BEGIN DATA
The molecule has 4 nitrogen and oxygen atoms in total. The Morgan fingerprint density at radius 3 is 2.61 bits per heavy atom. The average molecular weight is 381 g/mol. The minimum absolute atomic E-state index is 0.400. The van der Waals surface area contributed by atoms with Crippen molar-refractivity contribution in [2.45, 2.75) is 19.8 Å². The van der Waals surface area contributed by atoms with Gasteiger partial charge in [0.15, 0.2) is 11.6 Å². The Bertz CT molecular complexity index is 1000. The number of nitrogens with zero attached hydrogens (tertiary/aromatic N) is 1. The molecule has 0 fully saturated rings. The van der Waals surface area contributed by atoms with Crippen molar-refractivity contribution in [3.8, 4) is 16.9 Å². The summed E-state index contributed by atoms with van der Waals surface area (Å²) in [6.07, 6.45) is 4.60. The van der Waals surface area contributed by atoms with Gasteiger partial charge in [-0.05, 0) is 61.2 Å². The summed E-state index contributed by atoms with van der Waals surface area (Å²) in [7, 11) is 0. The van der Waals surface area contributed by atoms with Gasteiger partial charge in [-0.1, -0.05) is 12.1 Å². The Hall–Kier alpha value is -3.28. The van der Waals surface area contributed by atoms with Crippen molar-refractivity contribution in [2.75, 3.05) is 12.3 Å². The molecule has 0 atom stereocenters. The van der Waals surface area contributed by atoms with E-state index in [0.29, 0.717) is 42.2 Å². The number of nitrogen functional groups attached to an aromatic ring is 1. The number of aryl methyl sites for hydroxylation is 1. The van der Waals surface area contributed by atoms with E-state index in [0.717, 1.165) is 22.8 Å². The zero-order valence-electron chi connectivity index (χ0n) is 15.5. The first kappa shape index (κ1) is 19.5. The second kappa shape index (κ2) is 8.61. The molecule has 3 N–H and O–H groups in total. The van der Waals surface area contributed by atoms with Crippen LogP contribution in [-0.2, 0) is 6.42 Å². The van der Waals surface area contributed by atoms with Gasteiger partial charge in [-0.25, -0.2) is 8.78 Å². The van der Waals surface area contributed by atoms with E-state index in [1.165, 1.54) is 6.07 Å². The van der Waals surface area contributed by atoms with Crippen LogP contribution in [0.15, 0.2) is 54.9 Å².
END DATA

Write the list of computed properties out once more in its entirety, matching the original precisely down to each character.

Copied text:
The molecule has 4 nitrogen and oxygen atoms in total. The Morgan fingerprint density at radius 3 is 2.61 bits per heavy atom. The average molecular weight is 381 g/mol. The minimum absolute atomic E-state index is 0.400. The van der Waals surface area contributed by atoms with Crippen molar-refractivity contribution in [2.45, 2.75) is 19.8 Å². The van der Waals surface area contributed by atoms with Gasteiger partial charge in [0.15, 0.2) is 11.6 Å². The Bertz CT molecular complexity index is 1000. The number of nitrogens with zero attached hydrogens (tertiary/aromatic N) is 1. The molecule has 0 fully saturated rings. The van der Waals surface area contributed by atoms with Crippen molar-refractivity contribution in [3.8, 4) is 16.9 Å². The summed E-state index contributed by atoms with van der Waals surface area (Å²) in [6.07, 6.45) is 4.60. The van der Waals surface area contributed by atoms with Gasteiger partial charge in [-0.05, 0) is 61.2 Å². The summed E-state index contributed by atoms with van der Waals surface area (Å²) in [7, 11) is 0. The van der Waals surface area contributed by atoms with Gasteiger partial charge in [-0.1, -0.05) is 12.1 Å². The Hall–Kier alpha value is -3.28. The van der Waals surface area contributed by atoms with Crippen molar-refractivity contribution in [2.75, 3.05) is 12.3 Å². The molecule has 0 atom stereocenters. The van der Waals surface area contributed by atoms with E-state index in [0.29, 0.717) is 42.2 Å². The number of nitrogen functional groups attached to an aromatic ring is 1. The number of aryl methyl sites for hydroxylation is 1. The van der Waals surface area contributed by atoms with E-state index in [0.717, 1.165) is 22.8 Å². The zero-order valence-electron chi connectivity index (χ0n) is 15.5. The first kappa shape index (κ1) is 19.5. The second kappa shape index (κ2) is 8.61. The molecule has 3 N–H and O–H groups in total. The van der Waals surface area contributed by atoms with Crippen LogP contribution in [-0.2, 0) is 6.42 Å². The van der Waals surface area contributed by atoms with Gasteiger partial charge in [-0.25, -0.2) is 8.78 Å². The van der Waals surface area contributed by atoms with E-state index in [1.165, 1.54) is 6.07 Å². The van der Waals surface area contributed by atoms with Crippen LogP contribution in [0.15, 0.2) is 54.9 Å².